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Global and regional exposure to large rises in sea-level: a sensitivity analysis

Global and regional exposure to large rises in sea-level: a sensitivity analysis
Global and regional exposure to large rises in sea-level: a sensitivity analysis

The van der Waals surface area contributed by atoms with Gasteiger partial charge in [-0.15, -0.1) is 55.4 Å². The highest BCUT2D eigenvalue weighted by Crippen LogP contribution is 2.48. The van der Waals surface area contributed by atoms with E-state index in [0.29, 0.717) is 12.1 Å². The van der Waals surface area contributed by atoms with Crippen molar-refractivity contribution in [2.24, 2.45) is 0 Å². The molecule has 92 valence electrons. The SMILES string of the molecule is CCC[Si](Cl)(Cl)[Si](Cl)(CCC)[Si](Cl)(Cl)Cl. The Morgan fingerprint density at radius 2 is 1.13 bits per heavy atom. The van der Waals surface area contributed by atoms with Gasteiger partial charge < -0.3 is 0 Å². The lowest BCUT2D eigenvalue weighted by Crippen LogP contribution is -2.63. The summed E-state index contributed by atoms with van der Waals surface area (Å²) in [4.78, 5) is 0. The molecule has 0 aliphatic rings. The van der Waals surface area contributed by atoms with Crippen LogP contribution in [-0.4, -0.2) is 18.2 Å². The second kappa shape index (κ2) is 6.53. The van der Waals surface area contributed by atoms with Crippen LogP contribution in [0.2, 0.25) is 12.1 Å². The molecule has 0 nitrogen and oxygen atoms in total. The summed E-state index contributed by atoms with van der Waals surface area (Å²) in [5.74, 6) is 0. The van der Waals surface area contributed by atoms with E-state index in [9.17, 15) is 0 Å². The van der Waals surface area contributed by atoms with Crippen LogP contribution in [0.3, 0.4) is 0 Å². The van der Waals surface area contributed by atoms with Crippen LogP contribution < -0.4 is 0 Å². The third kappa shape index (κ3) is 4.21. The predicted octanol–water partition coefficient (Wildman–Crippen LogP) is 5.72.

This report examines the implications of large rises in sea level, both over the 21st century and beyond. Using GIS methods, an exposure analysis assesses the land area, existing population and existing economic activity situated within 10-m of present sea levels – these areas are not threatened within the 21st century, but looking further into the future these areas may be threatened if deglaciation of Greenland and the West Antarctic Ice Sheet occurs. The results emphasise the high impact potential of any rise in sea level. Regionally, most threatened land is in North America and Central Asia, with much being relatively unpopulated Arctic coastlines. In terms of population, East and South Asia dominate due to the their large populated delta areas. In terms of economic activity, East Asia, Europe and North America dominate, although this distribution is most likely to change during the 21st century. Using the FUND model, an impact assessment is also conducted over the 21st century for rises in sea level of up to 2-m/century and a range of socio-economic scenarios. This considers impacts assuming economically-optimum protection responses, so the actual impacts are less than the GIS analysis would suggest, but investment in the protection is required. While the costs of sea-level rise increase due to greater damage and protection costs, an optimum response in a benefit-cost sense remains widespread protection of developed coastal areas, as identified in earlier analyses. The socio-economic scenarios are also important in terms of influencing these costs. In terms of the four components of costs considered here, protection seems to dominate, with substantial costs from wetland loss under some scenarios. The regional distribution of costs shows a few regions experience most of the costs, especially South Asia, South America, North America, Europe, East Asia and Central America. However, there are some important limitations which suggest that protection may not be as widespread as suggested in the FUND analysis. Nonetheless, this analysis suggests that